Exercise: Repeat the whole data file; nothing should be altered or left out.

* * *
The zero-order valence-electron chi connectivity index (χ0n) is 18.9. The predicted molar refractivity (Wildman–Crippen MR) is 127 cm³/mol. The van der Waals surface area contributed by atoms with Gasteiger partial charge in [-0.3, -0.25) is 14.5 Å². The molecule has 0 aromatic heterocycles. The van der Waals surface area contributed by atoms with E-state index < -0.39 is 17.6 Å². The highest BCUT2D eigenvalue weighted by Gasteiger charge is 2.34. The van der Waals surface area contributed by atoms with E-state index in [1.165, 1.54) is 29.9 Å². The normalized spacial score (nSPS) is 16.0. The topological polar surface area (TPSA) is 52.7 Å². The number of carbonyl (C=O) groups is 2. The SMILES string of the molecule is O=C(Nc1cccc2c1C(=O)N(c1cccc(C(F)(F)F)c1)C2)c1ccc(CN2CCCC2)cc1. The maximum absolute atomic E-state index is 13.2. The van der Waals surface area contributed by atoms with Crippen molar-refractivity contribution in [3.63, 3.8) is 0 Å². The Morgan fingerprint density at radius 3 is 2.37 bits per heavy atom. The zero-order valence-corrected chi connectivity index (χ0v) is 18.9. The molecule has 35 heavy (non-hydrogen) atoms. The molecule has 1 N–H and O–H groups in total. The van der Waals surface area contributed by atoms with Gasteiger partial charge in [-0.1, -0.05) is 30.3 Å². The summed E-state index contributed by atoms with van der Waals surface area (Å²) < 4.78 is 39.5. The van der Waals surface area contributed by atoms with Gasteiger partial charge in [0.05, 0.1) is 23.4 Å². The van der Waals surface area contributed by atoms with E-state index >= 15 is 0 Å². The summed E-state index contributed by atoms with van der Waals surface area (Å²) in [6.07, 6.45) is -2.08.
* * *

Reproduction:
The zero-order valence-electron chi connectivity index (χ0n) is 18.9. The predicted molar refractivity (Wildman–Crippen MR) is 127 cm³/mol. The van der Waals surface area contributed by atoms with Gasteiger partial charge in [-0.3, -0.25) is 14.5 Å². The molecule has 0 aromatic heterocycles. The van der Waals surface area contributed by atoms with E-state index < -0.39 is 17.6 Å². The highest BCUT2D eigenvalue weighted by Gasteiger charge is 2.34. The van der Waals surface area contributed by atoms with E-state index in [1.165, 1.54) is 29.9 Å². The normalized spacial score (nSPS) is 16.0. The topological polar surface area (TPSA) is 52.7 Å². The number of carbonyl (C=O) groups is 2. The SMILES string of the molecule is O=C(Nc1cccc2c1C(=O)N(c1cccc(C(F)(F)F)c1)C2)c1ccc(CN2CCCC2)cc1. The maximum absolute atomic E-state index is 13.2. The van der Waals surface area contributed by atoms with Crippen molar-refractivity contribution in [3.63, 3.8) is 0 Å². The Morgan fingerprint density at radius 3 is 2.37 bits per heavy atom. The zero-order valence-corrected chi connectivity index (χ0v) is 18.9. The molecule has 35 heavy (non-hydrogen) atoms. The molecule has 1 N–H and O–H groups in total. The van der Waals surface area contributed by atoms with Gasteiger partial charge in [-0.1, -0.05) is 30.3 Å². The summed E-state index contributed by atoms with van der Waals surface area (Å²) < 4.78 is 39.5. The van der Waals surface area contributed by atoms with Gasteiger partial charge in [0.05, 0.1) is 23.4 Å². The van der Waals surface area contributed by atoms with E-state index >= 15 is 0 Å². The summed E-state index contributed by atoms with van der Waals surface area (Å²) in [6.07, 6.45) is -2.08.